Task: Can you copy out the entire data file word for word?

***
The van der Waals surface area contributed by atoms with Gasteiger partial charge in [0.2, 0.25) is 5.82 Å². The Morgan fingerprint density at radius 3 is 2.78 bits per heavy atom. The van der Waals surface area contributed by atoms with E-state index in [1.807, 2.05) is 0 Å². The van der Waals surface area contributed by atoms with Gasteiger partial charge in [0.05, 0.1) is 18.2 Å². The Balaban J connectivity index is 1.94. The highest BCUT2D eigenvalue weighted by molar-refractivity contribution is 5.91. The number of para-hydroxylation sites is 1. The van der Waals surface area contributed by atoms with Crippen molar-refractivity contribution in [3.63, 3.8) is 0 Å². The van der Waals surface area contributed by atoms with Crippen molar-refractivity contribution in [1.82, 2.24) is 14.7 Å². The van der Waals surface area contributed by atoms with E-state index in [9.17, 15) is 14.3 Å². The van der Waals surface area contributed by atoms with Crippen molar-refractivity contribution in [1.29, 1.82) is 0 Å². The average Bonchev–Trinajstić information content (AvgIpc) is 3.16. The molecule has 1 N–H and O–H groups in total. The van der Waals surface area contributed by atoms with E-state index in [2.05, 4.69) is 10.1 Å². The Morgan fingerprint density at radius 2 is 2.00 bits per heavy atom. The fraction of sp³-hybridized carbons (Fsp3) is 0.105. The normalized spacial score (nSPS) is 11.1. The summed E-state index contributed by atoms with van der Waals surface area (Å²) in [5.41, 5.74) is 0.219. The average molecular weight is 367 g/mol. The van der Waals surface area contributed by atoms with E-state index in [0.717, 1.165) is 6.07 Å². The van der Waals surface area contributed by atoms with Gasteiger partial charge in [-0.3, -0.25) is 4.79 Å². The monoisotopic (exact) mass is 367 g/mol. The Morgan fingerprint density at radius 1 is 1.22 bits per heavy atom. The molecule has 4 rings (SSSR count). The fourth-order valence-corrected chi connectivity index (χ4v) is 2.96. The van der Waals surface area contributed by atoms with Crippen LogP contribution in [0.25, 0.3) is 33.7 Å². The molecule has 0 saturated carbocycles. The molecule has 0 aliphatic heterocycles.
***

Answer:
The van der Waals surface area contributed by atoms with Gasteiger partial charge in [0.2, 0.25) is 5.82 Å². The Morgan fingerprint density at radius 3 is 2.78 bits per heavy atom. The van der Waals surface area contributed by atoms with E-state index in [1.807, 2.05) is 0 Å². The van der Waals surface area contributed by atoms with Gasteiger partial charge in [0.05, 0.1) is 18.2 Å². The Balaban J connectivity index is 1.94. The highest BCUT2D eigenvalue weighted by molar-refractivity contribution is 5.91. The number of para-hydroxylation sites is 1. The van der Waals surface area contributed by atoms with Crippen molar-refractivity contribution in [3.63, 3.8) is 0 Å². The van der Waals surface area contributed by atoms with Crippen molar-refractivity contribution in [1.82, 2.24) is 14.7 Å². The van der Waals surface area contributed by atoms with E-state index in [9.17, 15) is 14.3 Å². The van der Waals surface area contributed by atoms with Crippen molar-refractivity contribution in [1.29, 1.82) is 0 Å². The average Bonchev–Trinajstić information content (AvgIpc) is 3.16. The molecule has 1 N–H and O–H groups in total. The van der Waals surface area contributed by atoms with E-state index in [2.05, 4.69) is 10.1 Å². The Morgan fingerprint density at radius 2 is 2.00 bits per heavy atom. The fraction of sp³-hybridized carbons (Fsp3) is 0.105. The normalized spacial score (nSPS) is 11.1. The summed E-state index contributed by atoms with van der Waals surface area (Å²) in [5.41, 5.74) is 0.219. The average molecular weight is 367 g/mol. The van der Waals surface area contributed by atoms with E-state index in [0.717, 1.165) is 6.07 Å². The van der Waals surface area contributed by atoms with Gasteiger partial charge in [-0.3, -0.25) is 4.79 Å². The monoisotopic (exact) mass is 367 g/mol. The Morgan fingerprint density at radius 1 is 1.22 bits per heavy atom. The molecule has 4 rings (SSSR count). The fourth-order valence-corrected chi connectivity index (χ4v) is 2.96. The van der Waals surface area contributed by atoms with Crippen LogP contribution in [0.25, 0.3) is 33.7 Å². The molecule has 0 saturated carbocycles. The molecule has 0 aliphatic heterocycles.